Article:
“For all the law is fulfilled in one word, even in this: ‘You shall love your neighbor as yourself'” (Galatians 5:14).
Its often easy to be misunderstood by others despite our best intentions. For instance, people are often influenced by a variety of internal and external factors that may be largely unknown to us. Those variables might include previous life experiences, spiritual or emotional maturity, personal characteristics, stress, or an assortment of other factors.
Then there are those well-intentioned individuals who sometimes fail to consider the potential effects of their decisions, much like we see in the meme shown at left. These unfortunate realities can sometimes lead to misunderstandings with others. It can be challenging to respond graciously in such instances, especially when they occur with other brothers and sisters in Christ.
Therefore it is our responsibility to prayerfully love our neighbors as ourselves as we’re told in the Scripture quoted above and make “…allowance for each other’s faults because of your love” (Ephesians 4:2 TLB). One of the clearest ways to define what it means to “…love your neighbor as yourself'” is to look at an occasion when Jesus answered a similar inquiry in the form of a parable. That parable has come to be known as The Parable Of The Good Samaritan and will occupy the focus of our next few studies…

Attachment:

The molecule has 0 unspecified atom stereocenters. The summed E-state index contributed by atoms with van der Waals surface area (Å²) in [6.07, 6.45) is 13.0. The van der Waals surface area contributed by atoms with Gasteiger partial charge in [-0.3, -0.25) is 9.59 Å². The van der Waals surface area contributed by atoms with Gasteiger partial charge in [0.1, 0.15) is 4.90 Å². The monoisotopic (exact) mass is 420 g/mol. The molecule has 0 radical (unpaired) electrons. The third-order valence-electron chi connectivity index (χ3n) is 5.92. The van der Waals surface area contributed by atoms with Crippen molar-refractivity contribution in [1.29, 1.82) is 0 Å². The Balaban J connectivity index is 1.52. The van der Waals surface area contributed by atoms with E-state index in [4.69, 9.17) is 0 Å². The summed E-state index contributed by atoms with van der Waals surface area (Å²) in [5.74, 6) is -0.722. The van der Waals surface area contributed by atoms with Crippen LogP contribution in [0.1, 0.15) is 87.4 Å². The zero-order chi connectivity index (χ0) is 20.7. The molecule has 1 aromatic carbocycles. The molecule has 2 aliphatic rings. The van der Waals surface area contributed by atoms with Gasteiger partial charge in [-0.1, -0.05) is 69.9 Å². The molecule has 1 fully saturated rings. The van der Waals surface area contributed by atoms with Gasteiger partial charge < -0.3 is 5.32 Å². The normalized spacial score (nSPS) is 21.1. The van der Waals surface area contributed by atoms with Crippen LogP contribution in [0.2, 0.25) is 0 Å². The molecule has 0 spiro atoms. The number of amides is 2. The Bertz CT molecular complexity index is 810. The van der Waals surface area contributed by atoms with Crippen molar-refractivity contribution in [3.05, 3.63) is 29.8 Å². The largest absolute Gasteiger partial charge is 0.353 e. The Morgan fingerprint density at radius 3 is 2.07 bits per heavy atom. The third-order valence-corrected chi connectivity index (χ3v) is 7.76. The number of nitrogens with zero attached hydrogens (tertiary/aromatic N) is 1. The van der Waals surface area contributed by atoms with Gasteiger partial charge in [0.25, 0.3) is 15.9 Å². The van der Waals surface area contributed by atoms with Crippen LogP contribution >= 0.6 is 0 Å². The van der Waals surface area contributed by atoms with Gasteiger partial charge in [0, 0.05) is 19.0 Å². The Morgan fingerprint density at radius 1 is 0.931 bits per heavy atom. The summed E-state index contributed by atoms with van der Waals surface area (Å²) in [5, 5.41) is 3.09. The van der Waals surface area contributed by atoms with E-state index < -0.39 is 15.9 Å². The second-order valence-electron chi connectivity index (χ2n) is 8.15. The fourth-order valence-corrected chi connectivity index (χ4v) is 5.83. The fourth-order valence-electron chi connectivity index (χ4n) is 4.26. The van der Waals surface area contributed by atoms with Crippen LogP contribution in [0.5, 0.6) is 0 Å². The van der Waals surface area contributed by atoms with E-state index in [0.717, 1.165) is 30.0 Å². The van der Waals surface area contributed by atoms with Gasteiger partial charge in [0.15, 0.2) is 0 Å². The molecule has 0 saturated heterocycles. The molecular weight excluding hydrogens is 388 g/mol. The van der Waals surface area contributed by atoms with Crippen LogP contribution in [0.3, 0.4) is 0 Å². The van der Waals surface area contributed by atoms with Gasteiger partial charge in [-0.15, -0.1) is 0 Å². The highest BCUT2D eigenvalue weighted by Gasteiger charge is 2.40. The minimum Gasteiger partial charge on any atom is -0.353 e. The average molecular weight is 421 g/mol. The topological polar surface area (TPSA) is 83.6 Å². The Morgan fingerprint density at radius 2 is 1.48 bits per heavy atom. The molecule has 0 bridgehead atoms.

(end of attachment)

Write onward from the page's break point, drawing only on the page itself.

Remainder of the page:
“And behold, a certain lawyer stood up and tested Him, saying, ‘Teacher, what shall I do to inherit eternal life?’ He said to him, ‘What is written in the law? What is your reading of it?’ So he answered and said, ” ‘You shall love the Lord your God with all your heart, with all your soul, with all your strength, and with all your mind,’ and ‘your neighbor as yourself.’ ” And He said to him, ‘You have answered rightly; do this and you will live.’
But he, wanting to justify himself, said to Jesus, ‘And who is my neighbor?’ Then Jesus answered and said: ‘A certain man went down from Jerusalem to Jericho, and fell among thieves, who stripped him of his clothing, wounded him, and departed, leaving him half dead'” (Luke 10:25-30).
First-century travelers from Jerusalem to Jericho had to negotiate a number of desolate, mountainous passageways during their journey. Travelers of that era also had to be alert to the threat of thieves and predatory animals along the way. Unfortunately, the man in this parable fell prey to a merciless band of criminals who robbed him so thoroughly that they even stripped him of his clothing.
This powerful image of a bloodied, beaten, naked victim set the stage for what happened next.
See related message here
Image credit: imgur